Some houseplant seeds need a lot of light to germinate, however the vast majority are able to germinate perfectly in the dark. Most of the energy the seed needs is right there in the seed, so seedlings are able to live off of the stored energy from the seed for a little bit. In fact, for most seeds, you want to keep them in a lower lit situation until they germinate and from there you can start increasing the lighting.

If you’re using grow lights, you can increase the brightness and increase the time for which they’re on, and if they’re by a windowsill, you can push them a little closer to the light. You’ll want to check to see if the variety you’re growing can be exposed to full sun(venus fly traps, herbs, veggies, some indoor blooms, etc can), but in most cases you’ll still want to keep the seedlings in bright but indirect light(or a grow light).

4) Start lightly fertilizing

You can see three sets of leaves here, 1 set of baby leaves and 2 sets of adult leaves, these are at a good size to start lightly fertilizing!

Once the seedlings develop their adult leaves, you can usually start lightly fertilizing them with diluted water soluble fertilizer every 2-4 weeks or so to start. Sometimes that can give the seeds the boost they need to really take off with their growth.

Carnivorous plants are a big exception to this, as they don’t tolerate having minerals or nutrients in the soil, but some like the Nepenthes can be lightly fertilized with specific fertilizers(check the seed pages for more info on that).

5) Repot

Eventually you’ll need to repot the seeds as they’ll likely reach a point of being too root bound. Or, sometimes you may accidentally plant some seeds too closely together. So, when can you repot them? You usually want to wait for that second set of adult leaves to start coming in.

These Chlorophytum Amaniense babies are a great size for repotting, they have a couple of adult leaves and have been acclimated to fresh air, so they’ll be hardy enough to bounce back after a repotting!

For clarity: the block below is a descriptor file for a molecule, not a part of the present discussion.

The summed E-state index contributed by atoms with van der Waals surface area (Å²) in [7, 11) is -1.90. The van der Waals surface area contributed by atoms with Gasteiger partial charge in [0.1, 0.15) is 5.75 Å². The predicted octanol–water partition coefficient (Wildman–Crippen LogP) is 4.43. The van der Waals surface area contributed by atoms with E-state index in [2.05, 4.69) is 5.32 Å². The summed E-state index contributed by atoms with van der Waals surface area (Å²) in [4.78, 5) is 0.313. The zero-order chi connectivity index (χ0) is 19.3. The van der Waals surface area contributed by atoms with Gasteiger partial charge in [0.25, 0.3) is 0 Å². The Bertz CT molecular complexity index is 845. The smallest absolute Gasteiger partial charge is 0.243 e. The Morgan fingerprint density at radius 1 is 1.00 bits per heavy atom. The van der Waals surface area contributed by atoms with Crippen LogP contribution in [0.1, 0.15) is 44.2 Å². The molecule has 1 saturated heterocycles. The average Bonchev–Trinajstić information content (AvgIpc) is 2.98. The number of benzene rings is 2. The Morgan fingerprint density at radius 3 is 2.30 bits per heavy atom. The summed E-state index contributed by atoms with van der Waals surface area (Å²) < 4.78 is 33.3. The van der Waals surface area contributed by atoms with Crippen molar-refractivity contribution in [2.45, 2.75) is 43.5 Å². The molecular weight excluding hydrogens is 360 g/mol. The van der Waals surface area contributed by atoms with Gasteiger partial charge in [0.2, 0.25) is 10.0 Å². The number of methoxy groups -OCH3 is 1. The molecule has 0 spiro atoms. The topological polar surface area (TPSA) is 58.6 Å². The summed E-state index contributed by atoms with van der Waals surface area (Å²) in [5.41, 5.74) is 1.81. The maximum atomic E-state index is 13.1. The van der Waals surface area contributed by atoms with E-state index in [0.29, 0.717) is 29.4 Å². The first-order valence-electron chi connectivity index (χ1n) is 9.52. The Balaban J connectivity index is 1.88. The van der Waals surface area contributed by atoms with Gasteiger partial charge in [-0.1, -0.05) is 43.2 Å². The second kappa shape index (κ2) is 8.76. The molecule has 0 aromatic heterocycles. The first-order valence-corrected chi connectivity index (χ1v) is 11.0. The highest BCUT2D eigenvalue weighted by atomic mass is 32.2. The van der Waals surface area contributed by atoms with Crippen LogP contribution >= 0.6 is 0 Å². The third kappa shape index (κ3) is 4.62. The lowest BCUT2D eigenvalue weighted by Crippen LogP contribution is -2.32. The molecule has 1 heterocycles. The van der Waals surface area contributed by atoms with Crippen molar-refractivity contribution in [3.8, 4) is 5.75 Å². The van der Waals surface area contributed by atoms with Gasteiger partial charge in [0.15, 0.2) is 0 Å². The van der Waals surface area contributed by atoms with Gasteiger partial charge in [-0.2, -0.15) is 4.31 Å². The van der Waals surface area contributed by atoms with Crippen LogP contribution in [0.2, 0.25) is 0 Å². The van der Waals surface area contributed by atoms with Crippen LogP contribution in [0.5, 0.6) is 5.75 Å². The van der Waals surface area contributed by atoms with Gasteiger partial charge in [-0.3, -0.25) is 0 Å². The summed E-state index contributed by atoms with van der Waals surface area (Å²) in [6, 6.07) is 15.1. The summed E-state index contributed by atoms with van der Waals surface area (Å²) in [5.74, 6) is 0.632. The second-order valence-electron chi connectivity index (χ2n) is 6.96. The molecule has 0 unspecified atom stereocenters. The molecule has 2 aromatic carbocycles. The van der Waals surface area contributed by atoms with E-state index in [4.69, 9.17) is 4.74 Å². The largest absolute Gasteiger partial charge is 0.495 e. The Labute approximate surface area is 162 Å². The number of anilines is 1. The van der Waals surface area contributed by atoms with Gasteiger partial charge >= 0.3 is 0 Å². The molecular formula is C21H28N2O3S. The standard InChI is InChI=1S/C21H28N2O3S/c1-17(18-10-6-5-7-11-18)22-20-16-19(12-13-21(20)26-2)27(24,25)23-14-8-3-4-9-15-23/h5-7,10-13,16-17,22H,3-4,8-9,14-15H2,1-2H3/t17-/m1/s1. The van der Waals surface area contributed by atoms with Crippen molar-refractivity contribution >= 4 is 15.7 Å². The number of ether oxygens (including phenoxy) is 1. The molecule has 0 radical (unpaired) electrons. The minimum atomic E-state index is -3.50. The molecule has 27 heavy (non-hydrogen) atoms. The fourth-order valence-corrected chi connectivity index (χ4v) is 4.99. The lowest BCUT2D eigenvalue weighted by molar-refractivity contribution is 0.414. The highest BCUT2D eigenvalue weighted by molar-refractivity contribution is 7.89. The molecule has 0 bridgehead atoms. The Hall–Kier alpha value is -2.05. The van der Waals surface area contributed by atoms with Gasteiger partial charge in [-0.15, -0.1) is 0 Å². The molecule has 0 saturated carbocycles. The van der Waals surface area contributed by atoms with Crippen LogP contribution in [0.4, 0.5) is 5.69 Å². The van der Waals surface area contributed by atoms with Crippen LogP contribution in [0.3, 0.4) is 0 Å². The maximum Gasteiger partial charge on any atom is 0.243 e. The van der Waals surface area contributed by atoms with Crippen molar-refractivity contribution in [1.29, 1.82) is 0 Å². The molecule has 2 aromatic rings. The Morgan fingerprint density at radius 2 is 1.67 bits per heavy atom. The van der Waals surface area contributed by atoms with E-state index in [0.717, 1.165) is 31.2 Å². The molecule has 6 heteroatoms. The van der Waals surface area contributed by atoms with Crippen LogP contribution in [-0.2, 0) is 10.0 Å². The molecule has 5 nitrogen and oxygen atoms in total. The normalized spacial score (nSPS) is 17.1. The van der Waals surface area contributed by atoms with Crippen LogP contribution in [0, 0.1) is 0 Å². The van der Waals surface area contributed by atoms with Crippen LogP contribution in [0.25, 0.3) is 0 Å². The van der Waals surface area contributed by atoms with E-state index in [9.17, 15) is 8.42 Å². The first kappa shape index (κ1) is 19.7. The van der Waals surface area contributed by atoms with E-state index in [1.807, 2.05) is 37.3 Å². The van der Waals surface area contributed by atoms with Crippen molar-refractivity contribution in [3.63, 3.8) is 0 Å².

Let me explain, some seeds are monocots and most are dicots, that basically means either the seedling will either sprout one leaf or two leaves, respectively. Monstera Deliciosa seeds are monocots, so when they sprout you’ll see one lil leaf emerge that looks basically like a small Monstera leaf. With the dicots(the majority of the seeds you’ll run into), they develop two leaves. A lot of the time that first set of leaves are the baby leaves that look nothing like what the adult leaves look like. After that set, the seedling gathers energy to produce their first set of adult leaves which do start to resemble the leaves you see on the adult plants.

So, once you see the first set of adult leaves and the second ones are coming in or are in, is a good time period for you to repot the seedlings if you need to.

That sums up seedling care basics! Hopefully this helps out and gives you the knowledge you need to take those little green sprouts and turn them into gorgeous and lush houseplants! 

Want to give growing houseplants from seed a try? Start with The Houseplant Newbie Collection: this collection has 4 easy-to-grow houseplant seeds to start you off with the hobby :)

If you found this post helpful, here are some others you may like!